Alejandro Mejía: It was a combination of the selection of optics that we used to create these atmospheres: Arri Moviecam in combination with the Arri Alexa 35 Camera and they work together with the production designer Stefania Larrain. The observation of the place in pre-production was essential to achieve the recreation of light and atmospheres in a realistic way that helps the development of the story.
 
PH: The film is rich in cultural context. How did you incorporate the cultural elements into your cinematography to ensure authenticity and resonance with the audience?
 
Alejandro Mejía: Using observation of the real elements of a very special place such as Las Cruces and incorporating it for the benefit of history. 
 
PH: The color palette in "In The Summers" is quite striking. Can you discuss your choices in color grading and how they enhance the emotional tone of the film?
 
Alejandro Mejía: The color palette is inspired by real locations in Las Cruces NM and we found inspiration in the real elements that already existed in the location. The color process was in collaboration with Kath Raisch who is a color artist and we were inspired by certain photographers like Alex Webb. We created a different look each summer to help the story be more forceful and profound without losing realism.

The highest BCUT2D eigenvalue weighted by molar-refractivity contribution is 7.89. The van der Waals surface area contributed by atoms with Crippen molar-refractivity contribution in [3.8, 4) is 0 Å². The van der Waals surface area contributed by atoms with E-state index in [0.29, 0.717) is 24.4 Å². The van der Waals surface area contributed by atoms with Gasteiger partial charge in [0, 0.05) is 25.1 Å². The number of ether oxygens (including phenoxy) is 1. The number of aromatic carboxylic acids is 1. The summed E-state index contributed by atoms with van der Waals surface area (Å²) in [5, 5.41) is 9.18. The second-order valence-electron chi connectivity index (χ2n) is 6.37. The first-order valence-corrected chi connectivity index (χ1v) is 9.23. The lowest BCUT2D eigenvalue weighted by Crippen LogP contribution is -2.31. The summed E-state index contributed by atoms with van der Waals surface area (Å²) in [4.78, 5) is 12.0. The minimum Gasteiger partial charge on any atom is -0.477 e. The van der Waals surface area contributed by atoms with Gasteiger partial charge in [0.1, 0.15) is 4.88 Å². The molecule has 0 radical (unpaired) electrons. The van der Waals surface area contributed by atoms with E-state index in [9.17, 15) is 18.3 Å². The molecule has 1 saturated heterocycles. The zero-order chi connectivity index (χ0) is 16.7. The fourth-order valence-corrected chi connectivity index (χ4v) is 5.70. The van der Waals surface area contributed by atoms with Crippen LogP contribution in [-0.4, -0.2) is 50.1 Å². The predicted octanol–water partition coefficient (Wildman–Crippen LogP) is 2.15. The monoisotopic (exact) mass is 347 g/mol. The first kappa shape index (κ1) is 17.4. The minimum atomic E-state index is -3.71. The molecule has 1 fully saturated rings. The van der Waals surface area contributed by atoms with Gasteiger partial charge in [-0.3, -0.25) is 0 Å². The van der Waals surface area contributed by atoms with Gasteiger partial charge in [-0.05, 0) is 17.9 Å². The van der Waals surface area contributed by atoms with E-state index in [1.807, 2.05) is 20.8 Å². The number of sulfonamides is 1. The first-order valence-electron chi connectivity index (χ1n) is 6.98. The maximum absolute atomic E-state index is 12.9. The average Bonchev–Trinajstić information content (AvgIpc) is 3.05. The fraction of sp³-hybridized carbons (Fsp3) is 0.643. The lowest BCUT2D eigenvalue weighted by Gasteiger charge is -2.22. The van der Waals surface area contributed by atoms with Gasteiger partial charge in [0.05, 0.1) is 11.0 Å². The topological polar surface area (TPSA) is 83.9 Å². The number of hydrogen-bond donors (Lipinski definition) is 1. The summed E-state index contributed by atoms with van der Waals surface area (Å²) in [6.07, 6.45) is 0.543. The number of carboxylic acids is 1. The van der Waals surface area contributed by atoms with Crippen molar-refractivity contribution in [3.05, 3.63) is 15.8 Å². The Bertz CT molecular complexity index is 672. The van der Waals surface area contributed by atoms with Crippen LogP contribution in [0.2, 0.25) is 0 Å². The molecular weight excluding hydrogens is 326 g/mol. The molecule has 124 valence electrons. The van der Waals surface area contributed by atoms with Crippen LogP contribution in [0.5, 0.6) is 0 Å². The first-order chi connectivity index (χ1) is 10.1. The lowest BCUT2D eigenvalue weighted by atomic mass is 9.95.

PH: Are there any particular scenes or shots in "In The Summers" that you are especially proud of? What makes them stand out for you?
 
 
Alejandro Mejía: Summer four is my favorite in terms of the compositions and lighting we achieved.
 
PH: Both "The Knife" and "In The Summers" are being celebrated at Tribeca. What does it mean to you to have two films showcased at such a prestigious festival?
 
Alejandro Mejía: It is a dream come true to be able to have two films at the Tribeca Film Festival. I have been living in NY for more than ten years and I am very excited to be able to share with friends and colleagues these films of which I am very proud.